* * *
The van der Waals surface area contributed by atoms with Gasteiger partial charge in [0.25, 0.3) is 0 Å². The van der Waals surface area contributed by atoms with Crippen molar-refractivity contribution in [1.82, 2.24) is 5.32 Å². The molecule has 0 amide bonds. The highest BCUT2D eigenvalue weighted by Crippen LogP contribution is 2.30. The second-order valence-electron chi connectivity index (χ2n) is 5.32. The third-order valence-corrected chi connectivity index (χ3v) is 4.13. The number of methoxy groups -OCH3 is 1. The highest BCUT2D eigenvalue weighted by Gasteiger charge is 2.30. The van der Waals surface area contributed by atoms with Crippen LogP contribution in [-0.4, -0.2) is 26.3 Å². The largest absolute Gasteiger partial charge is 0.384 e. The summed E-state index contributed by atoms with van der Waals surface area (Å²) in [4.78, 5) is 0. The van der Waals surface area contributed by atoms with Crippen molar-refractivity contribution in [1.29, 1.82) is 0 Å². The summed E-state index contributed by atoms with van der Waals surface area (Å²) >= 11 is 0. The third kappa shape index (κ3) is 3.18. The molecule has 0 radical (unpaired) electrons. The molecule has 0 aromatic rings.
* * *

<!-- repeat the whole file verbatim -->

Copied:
The van der Waals surface area contributed by atoms with Gasteiger partial charge in [0.25, 0.3) is 0 Å². The van der Waals surface area contributed by atoms with Crippen molar-refractivity contribution in [1.82, 2.24) is 5.32 Å². The molecule has 0 amide bonds. The highest BCUT2D eigenvalue weighted by Crippen LogP contribution is 2.30. The second-order valence-electron chi connectivity index (χ2n) is 5.32. The third-order valence-corrected chi connectivity index (χ3v) is 4.13. The number of methoxy groups -OCH3 is 1. The highest BCUT2D eigenvalue weighted by Gasteiger charge is 2.30. The van der Waals surface area contributed by atoms with Crippen LogP contribution in [-0.4, -0.2) is 26.3 Å². The largest absolute Gasteiger partial charge is 0.384 e. The summed E-state index contributed by atoms with van der Waals surface area (Å²) in [4.78, 5) is 0. The van der Waals surface area contributed by atoms with Crippen molar-refractivity contribution in [1.29, 1.82) is 0 Å². The summed E-state index contributed by atoms with van der Waals surface area (Å²) >= 11 is 0. The third kappa shape index (κ3) is 3.18. The molecule has 0 radical (unpaired) electrons. The molecule has 0 aromatic rings.